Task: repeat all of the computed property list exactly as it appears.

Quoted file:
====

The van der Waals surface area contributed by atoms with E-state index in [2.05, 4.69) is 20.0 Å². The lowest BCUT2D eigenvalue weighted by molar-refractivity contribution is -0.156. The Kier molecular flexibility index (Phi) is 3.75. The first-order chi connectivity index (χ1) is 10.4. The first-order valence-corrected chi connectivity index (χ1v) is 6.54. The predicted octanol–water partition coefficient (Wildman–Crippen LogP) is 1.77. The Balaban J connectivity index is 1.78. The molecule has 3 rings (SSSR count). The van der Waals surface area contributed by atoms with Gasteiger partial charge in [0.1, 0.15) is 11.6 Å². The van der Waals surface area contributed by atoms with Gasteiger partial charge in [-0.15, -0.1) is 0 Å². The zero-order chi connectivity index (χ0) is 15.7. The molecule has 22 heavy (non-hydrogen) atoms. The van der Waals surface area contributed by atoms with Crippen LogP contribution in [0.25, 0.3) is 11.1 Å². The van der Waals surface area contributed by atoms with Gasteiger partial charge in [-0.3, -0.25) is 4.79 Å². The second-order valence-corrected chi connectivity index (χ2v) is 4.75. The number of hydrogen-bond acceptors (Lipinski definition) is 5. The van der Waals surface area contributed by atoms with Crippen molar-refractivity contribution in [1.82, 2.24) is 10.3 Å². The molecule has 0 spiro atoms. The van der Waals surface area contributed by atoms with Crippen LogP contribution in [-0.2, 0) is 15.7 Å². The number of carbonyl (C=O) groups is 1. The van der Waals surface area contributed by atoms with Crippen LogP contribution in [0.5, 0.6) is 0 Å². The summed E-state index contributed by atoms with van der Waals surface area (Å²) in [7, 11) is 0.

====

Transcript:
The van der Waals surface area contributed by atoms with E-state index in [2.05, 4.69) is 20.0 Å². The lowest BCUT2D eigenvalue weighted by molar-refractivity contribution is -0.156. The Kier molecular flexibility index (Phi) is 3.75. The first-order chi connectivity index (χ1) is 10.4. The first-order valence-corrected chi connectivity index (χ1v) is 6.54. The predicted octanol–water partition coefficient (Wildman–Crippen LogP) is 1.77. The Balaban J connectivity index is 1.78. The molecule has 3 rings (SSSR count). The van der Waals surface area contributed by atoms with Gasteiger partial charge in [0.1, 0.15) is 11.6 Å². The van der Waals surface area contributed by atoms with Gasteiger partial charge in [-0.15, -0.1) is 0 Å². The zero-order chi connectivity index (χ0) is 15.7. The molecule has 22 heavy (non-hydrogen) atoms. The van der Waals surface area contributed by atoms with Crippen LogP contribution in [0.25, 0.3) is 11.1 Å². The van der Waals surface area contributed by atoms with Gasteiger partial charge in [-0.3, -0.25) is 4.79 Å². The second-order valence-corrected chi connectivity index (χ2v) is 4.75. The number of hydrogen-bond acceptors (Lipinski definition) is 5. The van der Waals surface area contributed by atoms with Crippen molar-refractivity contribution in [1.82, 2.24) is 10.3 Å². The molecule has 0 spiro atoms. The van der Waals surface area contributed by atoms with Crippen LogP contribution in [-0.2, 0) is 15.7 Å². The number of carbonyl (C=O) groups is 1. The van der Waals surface area contributed by atoms with Crippen LogP contribution in [0.5, 0.6) is 0 Å². The summed E-state index contributed by atoms with van der Waals surface area (Å²) in [7, 11) is 0.